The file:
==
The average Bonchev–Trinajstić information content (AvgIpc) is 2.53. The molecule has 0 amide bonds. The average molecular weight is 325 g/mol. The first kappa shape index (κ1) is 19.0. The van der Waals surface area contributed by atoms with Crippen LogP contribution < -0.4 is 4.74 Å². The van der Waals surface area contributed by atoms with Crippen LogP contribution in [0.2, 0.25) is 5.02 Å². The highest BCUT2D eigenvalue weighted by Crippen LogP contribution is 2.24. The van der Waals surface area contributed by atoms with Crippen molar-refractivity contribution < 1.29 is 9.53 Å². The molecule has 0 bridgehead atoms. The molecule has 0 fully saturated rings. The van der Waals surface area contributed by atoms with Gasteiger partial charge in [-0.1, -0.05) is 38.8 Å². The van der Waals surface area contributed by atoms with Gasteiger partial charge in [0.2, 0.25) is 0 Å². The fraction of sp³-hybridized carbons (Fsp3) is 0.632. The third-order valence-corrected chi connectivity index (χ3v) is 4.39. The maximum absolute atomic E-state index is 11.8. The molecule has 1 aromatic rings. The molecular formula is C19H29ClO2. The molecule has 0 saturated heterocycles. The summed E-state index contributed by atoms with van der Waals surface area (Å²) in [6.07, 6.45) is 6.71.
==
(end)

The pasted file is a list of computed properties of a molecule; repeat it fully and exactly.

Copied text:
The average Bonchev–Trinajstić information content (AvgIpc) is 2.53. The molecule has 0 amide bonds. The average molecular weight is 325 g/mol. The first kappa shape index (κ1) is 19.0. The van der Waals surface area contributed by atoms with Crippen LogP contribution < -0.4 is 4.74 Å². The van der Waals surface area contributed by atoms with Crippen LogP contribution in [0.2, 0.25) is 5.02 Å². The highest BCUT2D eigenvalue weighted by Crippen LogP contribution is 2.24. The van der Waals surface area contributed by atoms with Crippen molar-refractivity contribution < 1.29 is 9.53 Å². The molecule has 0 bridgehead atoms. The molecule has 0 fully saturated rings. The van der Waals surface area contributed by atoms with Gasteiger partial charge in [-0.1, -0.05) is 38.8 Å². The van der Waals surface area contributed by atoms with Gasteiger partial charge in [0.2, 0.25) is 0 Å². The fraction of sp³-hybridized carbons (Fsp3) is 0.632. The third-order valence-corrected chi connectivity index (χ3v) is 4.39. The maximum absolute atomic E-state index is 11.8. The molecule has 1 aromatic rings. The molecular formula is C19H29ClO2. The molecule has 0 saturated heterocycles. The summed E-state index contributed by atoms with van der Waals surface area (Å²) in [6.07, 6.45) is 6.71.